Korean chat app vows to protect user privacy
SEOUL, South Korea (AP) — Popular South Korean messaging app Kakao Talk says it will stop cooperating with authorities seeking to access private messages as part of a government crackdown on online criticism.
Lee Sirgoo, CEO at DaumKakao which owns Kakao Talk, apologized Tuesday for its initial handling of privacy issues.
The government’s recent announcement of a crackdown on what it called online rumors prompted many South Koreans to switch to foreign messaging services.
Lee said Kakao Talk will introduce new privacy features to protect the information of its users. Next year, it will begin deleting messages from its servers after they have been read by the intended recipients.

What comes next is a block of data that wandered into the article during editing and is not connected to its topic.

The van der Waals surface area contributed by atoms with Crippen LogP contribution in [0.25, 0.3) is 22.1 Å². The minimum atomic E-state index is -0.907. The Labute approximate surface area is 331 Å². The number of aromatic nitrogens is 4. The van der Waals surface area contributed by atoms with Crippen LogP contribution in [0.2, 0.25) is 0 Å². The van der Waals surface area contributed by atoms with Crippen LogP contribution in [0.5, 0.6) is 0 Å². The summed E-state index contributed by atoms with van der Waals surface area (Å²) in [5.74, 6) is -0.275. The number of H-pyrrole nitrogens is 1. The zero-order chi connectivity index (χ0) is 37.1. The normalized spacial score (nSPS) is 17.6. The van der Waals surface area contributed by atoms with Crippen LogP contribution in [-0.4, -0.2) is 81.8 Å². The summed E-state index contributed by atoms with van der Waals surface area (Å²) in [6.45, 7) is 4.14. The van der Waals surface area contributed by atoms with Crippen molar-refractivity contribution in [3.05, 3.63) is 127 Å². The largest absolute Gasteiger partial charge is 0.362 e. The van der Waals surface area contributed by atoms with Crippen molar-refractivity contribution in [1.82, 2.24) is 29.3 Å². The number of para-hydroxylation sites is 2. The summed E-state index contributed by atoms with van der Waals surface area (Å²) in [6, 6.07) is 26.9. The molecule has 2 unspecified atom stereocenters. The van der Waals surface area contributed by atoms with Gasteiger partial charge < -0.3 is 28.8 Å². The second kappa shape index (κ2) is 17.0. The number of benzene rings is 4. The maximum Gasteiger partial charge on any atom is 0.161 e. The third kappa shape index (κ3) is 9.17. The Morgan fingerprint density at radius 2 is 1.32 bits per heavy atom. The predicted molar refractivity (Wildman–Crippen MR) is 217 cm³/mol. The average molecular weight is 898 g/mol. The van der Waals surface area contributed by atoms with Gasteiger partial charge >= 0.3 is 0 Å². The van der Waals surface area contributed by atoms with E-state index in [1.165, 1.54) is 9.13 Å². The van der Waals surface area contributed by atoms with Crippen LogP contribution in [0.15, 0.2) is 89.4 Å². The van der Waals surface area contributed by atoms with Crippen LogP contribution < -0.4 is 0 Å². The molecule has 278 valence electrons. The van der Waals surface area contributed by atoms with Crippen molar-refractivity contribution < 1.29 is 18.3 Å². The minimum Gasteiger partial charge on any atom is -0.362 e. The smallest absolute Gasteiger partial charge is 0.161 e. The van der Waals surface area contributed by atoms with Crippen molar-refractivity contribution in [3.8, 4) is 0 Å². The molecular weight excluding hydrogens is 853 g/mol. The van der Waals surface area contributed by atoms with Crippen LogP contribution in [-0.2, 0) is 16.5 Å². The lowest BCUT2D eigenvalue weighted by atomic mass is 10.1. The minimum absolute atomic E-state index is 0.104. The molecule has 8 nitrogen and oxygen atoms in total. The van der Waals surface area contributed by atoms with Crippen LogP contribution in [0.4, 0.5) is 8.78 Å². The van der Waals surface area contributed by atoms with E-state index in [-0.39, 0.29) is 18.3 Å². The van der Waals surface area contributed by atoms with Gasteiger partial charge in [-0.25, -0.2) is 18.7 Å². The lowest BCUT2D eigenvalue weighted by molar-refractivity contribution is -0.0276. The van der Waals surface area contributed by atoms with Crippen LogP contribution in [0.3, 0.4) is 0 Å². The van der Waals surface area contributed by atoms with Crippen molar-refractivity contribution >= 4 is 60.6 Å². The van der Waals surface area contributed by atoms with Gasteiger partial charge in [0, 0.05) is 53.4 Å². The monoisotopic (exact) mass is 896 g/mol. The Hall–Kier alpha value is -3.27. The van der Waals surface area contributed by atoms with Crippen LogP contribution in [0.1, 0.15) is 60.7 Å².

Kakao Talk initially said it would collaborate with authorities and declined to disclose the number of court-approved search requests it received.
- As the US and the EU sign agreement for responsible use of AI, will APAC be part of it?
- The US is not done attacking Huawei — a complete ban is looming around the corner
- How organizations can reap the benefits of cloud, without cloud bill shock
- Rising demand for cloud technology: why enterprises are moving to the edge
- Unlock the blind spots in your network with Riverbed